resident Obama has had some real success in recent months painting the Republican Party as willing to go to any lengths to protect tax cuts for the wealthiest Americans — largely because the GOP has lived up to the reputation. And while there is a broad political consensus about keeping tax rates relatively low for the middle class, only Republicans have rushed en masse to sign no-tax-hike pledges from anti-tax activist Grover Norquist, putting them on the wrong side of public opinion when Democrats push to let Bush-era tax breaks for the wealthy expire. Some Republicans, reeling from their electoral losses, have decided they must reverse course. Here, five of these "fair-weather tax haters" (as U.S. News' Rick Newman playfully calls them):
1. Louisiana Gov. Bobby Jindal
"We've got to make sure that we are not the party of big business, big banks, big Wall Street bailouts, big corporate loopholes, big anything. We cannot be, we must not be, the party that simply protects the rich so they get to keep their toys."
Politico, Nov. 13
2. Rep.-elect Ted Yoho (R-Fla.), on why he won't sign Norquist's pledge
"I don't want to sign a pledge that's going to tie my hands. I need free rein to do what I think is right for the people in my district and the country."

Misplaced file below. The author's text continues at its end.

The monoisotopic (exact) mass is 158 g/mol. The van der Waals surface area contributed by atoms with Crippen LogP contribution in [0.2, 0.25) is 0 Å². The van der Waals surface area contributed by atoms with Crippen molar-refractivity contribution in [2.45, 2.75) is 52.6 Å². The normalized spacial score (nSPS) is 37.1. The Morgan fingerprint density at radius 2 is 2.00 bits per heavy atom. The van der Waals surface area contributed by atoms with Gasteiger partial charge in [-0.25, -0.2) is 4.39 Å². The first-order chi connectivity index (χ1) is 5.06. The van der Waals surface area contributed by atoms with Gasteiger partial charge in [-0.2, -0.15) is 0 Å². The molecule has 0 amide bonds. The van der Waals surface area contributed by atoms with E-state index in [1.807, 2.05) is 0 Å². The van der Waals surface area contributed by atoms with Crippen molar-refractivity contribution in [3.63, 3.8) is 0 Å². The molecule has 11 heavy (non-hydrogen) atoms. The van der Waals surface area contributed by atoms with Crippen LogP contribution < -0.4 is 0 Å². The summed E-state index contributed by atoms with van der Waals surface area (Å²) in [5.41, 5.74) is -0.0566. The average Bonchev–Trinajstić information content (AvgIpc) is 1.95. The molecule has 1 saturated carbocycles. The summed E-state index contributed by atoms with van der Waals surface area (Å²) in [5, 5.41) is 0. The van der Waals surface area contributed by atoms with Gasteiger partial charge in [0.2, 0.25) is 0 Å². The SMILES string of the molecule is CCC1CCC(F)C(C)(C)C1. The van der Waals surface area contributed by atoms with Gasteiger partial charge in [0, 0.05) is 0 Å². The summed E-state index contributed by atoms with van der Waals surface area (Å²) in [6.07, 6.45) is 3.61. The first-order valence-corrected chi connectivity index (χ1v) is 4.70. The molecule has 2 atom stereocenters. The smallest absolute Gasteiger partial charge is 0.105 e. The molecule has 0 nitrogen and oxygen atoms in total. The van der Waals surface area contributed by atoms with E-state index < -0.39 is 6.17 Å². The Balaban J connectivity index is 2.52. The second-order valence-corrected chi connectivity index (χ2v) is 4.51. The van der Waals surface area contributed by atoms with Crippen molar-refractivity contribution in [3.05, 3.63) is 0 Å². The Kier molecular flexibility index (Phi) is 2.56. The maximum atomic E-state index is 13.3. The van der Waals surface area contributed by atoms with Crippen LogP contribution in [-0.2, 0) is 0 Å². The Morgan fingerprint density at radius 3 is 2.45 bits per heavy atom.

The Hill, Nov. 13
3. Weekly Standard editor Bill Kristol
"It won't kill the country if we raise taxes a little bit on millionaires. It really won't, I don't think. I don't really understand why Republicans don't take Obama's offer to freeze taxes for everyone below $250,000. Make it $500,000, make it a million..... Really? The Republican Party is going to fall on its sword to defend a bunch of millionaires, half of whom voted Democratic and half of whom live in Hollywood and are hostile?"
Fox News Sunday, Nov. 11
4. Matthew Dowd, a George W. Bush strategist, in response to Kristol
"Finally a little sanity and sense of need for shared sacrifice."
Twitter, Nov. 11
5. New York Times conservative columnist Ross Douthat
"What the party really needs, much more than a better identity-politics pitch, is an economic message that would appeal across demographic lines — reaching both downscale white voters turned off by Romney's Bain Capital background and upwardly mobile Latino voters who don't relate to the current G.O.P. fixation on upper-bracket tax cuts.... The bad news is that unlike a pander on immigration, a new economic agenda probably wouldn't be favorably received by the party's big donors, who tend to be quite happy with the Republican Party's current positioning. But after spending billions of those donors' dollars with nothing to show for it, perhaps Republicans should seek a different path: one in which they raise a little less money but win a few more votes."
The New York Times, Nov. 10
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